While it is important to prevent dehydration and replace electrolytes that you might lose through excessive sweating, you must also consider the amount of carbohydrates and calories that you are consuming throughout the day. Below is information on some common sports drinks. You can see the difference in the amount of carbohydrates and calories.

  • Gatorade: 50 calories, 14 carbohydrates (grams)
  • Mountain Dew Sport: 95 calories, 24 carbohydrates (grams)
  • All Sport: 70 calories, 19 carbohydrates (grams)
  • Rehydrate: 40 calories, 10 carbohydrates (grams)
  • Performance: 100 calories, 25 carbohydrates (grams)

So for example, if you consume four 8-oz bottles of Gatorade, you have taken in 200 calories and 56 grams of carbohydrates — and those values double if you are drinking 16-oz bottles. The calories and carbohydrates can add up quickly, causing high sugar levels.

The best practice is to look at each brand’s calorie and carbohydrate counts and the number of drinks that you are consuming a day to determine if it is within your daily caloric and carbohydrate requirements. It’s also a good idea to supplement sports beverages with plain water.

Learn more in the Everyday Health Diabetes Center.

Is Gatorade good or bad for you?

Share on PinterestSugary drinks, such as Gatorade, may increase the risk of diabetes.

The manufacturers have designed Gatorade for serious athletes and those involved in extended, vigorous activities. In addition to adding electrolytes to the person’s fluid consumption, it also adds sugar.

Typically, serious athletes and people involved in long, strenuous activities can handle the added sugar, as they will burn it off, during their normal routines. Extra sugar is more likely to cause health complications in people who exercise less often or only for an hour or less.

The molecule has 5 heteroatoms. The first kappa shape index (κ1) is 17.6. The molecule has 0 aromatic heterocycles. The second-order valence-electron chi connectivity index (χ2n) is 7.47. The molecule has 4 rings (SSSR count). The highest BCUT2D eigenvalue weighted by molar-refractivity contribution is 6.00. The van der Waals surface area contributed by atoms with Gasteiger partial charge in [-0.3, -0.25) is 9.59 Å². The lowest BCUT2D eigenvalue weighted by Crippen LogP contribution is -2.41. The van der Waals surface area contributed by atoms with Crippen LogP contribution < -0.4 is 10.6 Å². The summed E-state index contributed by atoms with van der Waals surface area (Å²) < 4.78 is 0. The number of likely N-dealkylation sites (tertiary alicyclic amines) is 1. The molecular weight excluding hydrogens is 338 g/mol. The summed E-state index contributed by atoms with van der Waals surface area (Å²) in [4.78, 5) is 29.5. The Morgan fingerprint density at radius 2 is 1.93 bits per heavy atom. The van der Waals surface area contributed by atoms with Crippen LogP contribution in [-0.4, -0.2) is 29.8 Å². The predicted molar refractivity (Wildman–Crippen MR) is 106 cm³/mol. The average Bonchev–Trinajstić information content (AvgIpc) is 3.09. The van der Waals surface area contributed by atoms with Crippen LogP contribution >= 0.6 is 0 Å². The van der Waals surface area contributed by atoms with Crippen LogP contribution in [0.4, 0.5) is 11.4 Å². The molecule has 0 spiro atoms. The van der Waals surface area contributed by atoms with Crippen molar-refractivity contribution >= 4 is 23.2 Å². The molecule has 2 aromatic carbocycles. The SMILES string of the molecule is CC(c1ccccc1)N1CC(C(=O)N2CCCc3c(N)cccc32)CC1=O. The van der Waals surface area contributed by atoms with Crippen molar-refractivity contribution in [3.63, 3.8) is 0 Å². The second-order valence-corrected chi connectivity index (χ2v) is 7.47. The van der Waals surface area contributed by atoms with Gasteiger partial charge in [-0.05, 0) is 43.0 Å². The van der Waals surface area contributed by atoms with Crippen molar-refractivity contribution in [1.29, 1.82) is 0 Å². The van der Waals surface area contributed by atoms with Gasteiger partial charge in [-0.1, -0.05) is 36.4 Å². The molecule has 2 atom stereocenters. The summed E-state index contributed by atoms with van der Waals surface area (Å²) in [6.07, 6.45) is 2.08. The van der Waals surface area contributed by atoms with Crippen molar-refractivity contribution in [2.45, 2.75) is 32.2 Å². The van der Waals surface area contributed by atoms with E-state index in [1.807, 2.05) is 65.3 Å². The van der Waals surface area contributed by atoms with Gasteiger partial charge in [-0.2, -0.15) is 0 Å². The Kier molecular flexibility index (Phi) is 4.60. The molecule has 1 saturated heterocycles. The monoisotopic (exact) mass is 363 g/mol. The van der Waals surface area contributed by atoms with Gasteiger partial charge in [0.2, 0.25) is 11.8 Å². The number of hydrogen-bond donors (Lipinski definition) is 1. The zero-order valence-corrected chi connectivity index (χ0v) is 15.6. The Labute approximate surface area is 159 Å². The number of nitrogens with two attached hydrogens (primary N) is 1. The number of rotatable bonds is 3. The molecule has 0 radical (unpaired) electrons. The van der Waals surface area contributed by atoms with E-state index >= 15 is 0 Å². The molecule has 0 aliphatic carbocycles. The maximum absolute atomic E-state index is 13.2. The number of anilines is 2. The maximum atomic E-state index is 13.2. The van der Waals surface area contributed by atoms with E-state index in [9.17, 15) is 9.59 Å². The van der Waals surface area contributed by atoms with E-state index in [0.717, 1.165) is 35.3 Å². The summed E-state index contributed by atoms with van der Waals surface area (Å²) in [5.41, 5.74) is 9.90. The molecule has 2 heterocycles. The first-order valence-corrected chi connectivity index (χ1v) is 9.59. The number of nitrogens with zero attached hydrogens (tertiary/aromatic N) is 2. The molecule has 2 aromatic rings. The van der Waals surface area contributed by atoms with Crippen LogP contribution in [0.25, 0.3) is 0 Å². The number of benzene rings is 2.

Central Washington University compared calorie counts of Gatorade and other drinks per serving:

  • Gatorade contains 50 calories
  • Powerade and All-Sport contain 70 calories
  • Coca-Cola contains 103 calories
  • orange juice contains 104 calories

According to the same information, Gatorade offers 14 grams (g) of carbohydrates per serving compared to 27 g in Coca-Cola and 25 g in orange juice.

The University of California, Berkeley’s 2014 paper concludes that children’s increase in sugary drink consumption, including energy drinks, may be contributing to weight gain in adulthood. They also link this to chronic conditions, including type 2 diabetes and heart disease.

The researchers suggest sports drinks may be using misleading labels and advertising to promote health benefits that science has not fully proven.

For most people, including children and adolescents, the extra sugar, sodium, and calories found in sugary drinks are not necessary. In fact, these calories may be replacing calorie intake from more nutritious sources.

In addition to calories, people should conside some other factors. Lower calorie versions of Gatorade contain artificial sweeteners that some research indicates may lead to ongoing weight problems.

One study published in 2010 suggests that artificial sweeteners may increase weight when consumed regularly.

A final consideration, especially for those with allergies and sensitivity, is the presence of food dyes in Gatorade and other sports drinks. This caution is because some research has linked artificial dyes to health issues, such as hyperactivity and, potentially, cancers.